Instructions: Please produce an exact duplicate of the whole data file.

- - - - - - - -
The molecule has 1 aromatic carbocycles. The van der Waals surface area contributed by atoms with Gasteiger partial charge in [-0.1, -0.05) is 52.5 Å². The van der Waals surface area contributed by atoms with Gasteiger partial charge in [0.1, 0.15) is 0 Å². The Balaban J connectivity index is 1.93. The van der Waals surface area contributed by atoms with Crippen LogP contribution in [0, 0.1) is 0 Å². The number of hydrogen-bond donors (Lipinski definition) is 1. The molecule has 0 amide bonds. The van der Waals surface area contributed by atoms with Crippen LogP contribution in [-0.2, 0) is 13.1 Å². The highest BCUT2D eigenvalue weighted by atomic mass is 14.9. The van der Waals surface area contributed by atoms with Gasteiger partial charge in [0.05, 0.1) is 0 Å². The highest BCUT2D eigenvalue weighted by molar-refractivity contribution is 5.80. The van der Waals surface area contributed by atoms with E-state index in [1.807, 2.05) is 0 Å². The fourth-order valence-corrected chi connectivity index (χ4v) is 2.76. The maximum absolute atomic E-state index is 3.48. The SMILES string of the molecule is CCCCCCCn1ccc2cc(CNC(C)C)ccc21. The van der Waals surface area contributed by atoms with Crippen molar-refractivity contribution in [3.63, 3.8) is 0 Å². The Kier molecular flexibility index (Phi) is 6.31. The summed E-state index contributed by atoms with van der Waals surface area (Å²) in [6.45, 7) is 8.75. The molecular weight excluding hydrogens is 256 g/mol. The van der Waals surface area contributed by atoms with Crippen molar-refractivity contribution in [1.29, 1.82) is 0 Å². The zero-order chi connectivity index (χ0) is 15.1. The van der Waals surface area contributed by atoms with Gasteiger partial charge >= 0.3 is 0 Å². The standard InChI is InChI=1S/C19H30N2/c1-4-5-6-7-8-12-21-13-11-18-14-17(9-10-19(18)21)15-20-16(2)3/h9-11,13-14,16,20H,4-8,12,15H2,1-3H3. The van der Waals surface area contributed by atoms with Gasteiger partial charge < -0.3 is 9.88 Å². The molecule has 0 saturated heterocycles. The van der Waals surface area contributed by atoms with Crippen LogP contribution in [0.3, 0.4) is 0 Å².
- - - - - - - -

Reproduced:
The molecule has 1 aromatic carbocycles. The van der Waals surface area contributed by atoms with Gasteiger partial charge in [-0.1, -0.05) is 52.5 Å². The van der Waals surface area contributed by atoms with Gasteiger partial charge in [0.1, 0.15) is 0 Å². The Balaban J connectivity index is 1.93. The van der Waals surface area contributed by atoms with Crippen LogP contribution in [0, 0.1) is 0 Å². The number of hydrogen-bond donors (Lipinski definition) is 1. The molecule has 0 amide bonds. The van der Waals surface area contributed by atoms with Crippen LogP contribution in [-0.2, 0) is 13.1 Å². The highest BCUT2D eigenvalue weighted by atomic mass is 14.9. The van der Waals surface area contributed by atoms with Gasteiger partial charge in [0.05, 0.1) is 0 Å². The highest BCUT2D eigenvalue weighted by molar-refractivity contribution is 5.80. The van der Waals surface area contributed by atoms with E-state index in [1.807, 2.05) is 0 Å². The fourth-order valence-corrected chi connectivity index (χ4v) is 2.76. The maximum absolute atomic E-state index is 3.48. The SMILES string of the molecule is CCCCCCCn1ccc2cc(CNC(C)C)ccc21. The van der Waals surface area contributed by atoms with Crippen molar-refractivity contribution in [3.63, 3.8) is 0 Å². The Kier molecular flexibility index (Phi) is 6.31. The summed E-state index contributed by atoms with van der Waals surface area (Å²) in [6.45, 7) is 8.75. The molecular weight excluding hydrogens is 256 g/mol. The van der Waals surface area contributed by atoms with Crippen molar-refractivity contribution in [1.29, 1.82) is 0 Å². The zero-order chi connectivity index (χ0) is 15.1. The van der Waals surface area contributed by atoms with Gasteiger partial charge >= 0.3 is 0 Å². The standard InChI is InChI=1S/C19H30N2/c1-4-5-6-7-8-12-21-13-11-18-14-17(9-10-19(18)21)15-20-16(2)3/h9-11,13-14,16,20H,4-8,12,15H2,1-3H3. The van der Waals surface area contributed by atoms with Gasteiger partial charge < -0.3 is 9.88 Å². The molecule has 0 saturated heterocycles. The van der Waals surface area contributed by atoms with Crippen LogP contribution in [0.3, 0.4) is 0 Å².